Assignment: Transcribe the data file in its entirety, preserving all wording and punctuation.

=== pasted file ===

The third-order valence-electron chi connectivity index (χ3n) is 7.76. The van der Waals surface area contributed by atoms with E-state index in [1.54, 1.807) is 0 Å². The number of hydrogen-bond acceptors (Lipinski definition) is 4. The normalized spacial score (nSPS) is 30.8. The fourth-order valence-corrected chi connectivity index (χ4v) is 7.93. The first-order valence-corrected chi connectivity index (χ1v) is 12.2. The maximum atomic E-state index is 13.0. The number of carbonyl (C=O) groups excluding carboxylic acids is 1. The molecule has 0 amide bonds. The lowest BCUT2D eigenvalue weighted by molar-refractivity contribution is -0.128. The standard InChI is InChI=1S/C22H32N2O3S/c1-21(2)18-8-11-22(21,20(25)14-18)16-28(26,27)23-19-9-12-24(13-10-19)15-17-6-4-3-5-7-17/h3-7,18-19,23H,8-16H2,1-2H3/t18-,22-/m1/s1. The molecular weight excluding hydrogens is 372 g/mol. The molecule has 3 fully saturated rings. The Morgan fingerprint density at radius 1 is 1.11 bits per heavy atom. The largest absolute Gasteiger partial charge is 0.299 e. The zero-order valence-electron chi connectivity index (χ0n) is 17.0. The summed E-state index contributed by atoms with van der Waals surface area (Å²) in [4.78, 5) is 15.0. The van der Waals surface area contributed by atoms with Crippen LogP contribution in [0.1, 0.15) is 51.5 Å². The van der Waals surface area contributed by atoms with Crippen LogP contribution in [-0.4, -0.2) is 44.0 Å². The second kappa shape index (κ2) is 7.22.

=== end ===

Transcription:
The third-order valence-electron chi connectivity index (χ3n) is 7.76. The van der Waals surface area contributed by atoms with E-state index in [1.54, 1.807) is 0 Å². The number of hydrogen-bond acceptors (Lipinski definition) is 4. The normalized spacial score (nSPS) is 30.8. The fourth-order valence-corrected chi connectivity index (χ4v) is 7.93. The first-order valence-corrected chi connectivity index (χ1v) is 12.2. The maximum atomic E-state index is 13.0. The number of carbonyl (C=O) groups excluding carboxylic acids is 1. The molecule has 0 amide bonds. The lowest BCUT2D eigenvalue weighted by molar-refractivity contribution is -0.128. The standard InChI is InChI=1S/C22H32N2O3S/c1-21(2)18-8-11-22(21,20(25)14-18)16-28(26,27)23-19-9-12-24(13-10-19)15-17-6-4-3-5-7-17/h3-7,18-19,23H,8-16H2,1-2H3/t18-,22-/m1/s1. The molecular weight excluding hydrogens is 372 g/mol. The molecule has 3 fully saturated rings. The Morgan fingerprint density at radius 1 is 1.11 bits per heavy atom. The largest absolute Gasteiger partial charge is 0.299 e. The zero-order valence-electron chi connectivity index (χ0n) is 17.0. The summed E-state index contributed by atoms with van der Waals surface area (Å²) in [4.78, 5) is 15.0. The van der Waals surface area contributed by atoms with Crippen LogP contribution in [0.1, 0.15) is 51.5 Å². The van der Waals surface area contributed by atoms with Crippen LogP contribution in [-0.4, -0.2) is 44.0 Å². The second kappa shape index (κ2) is 7.22.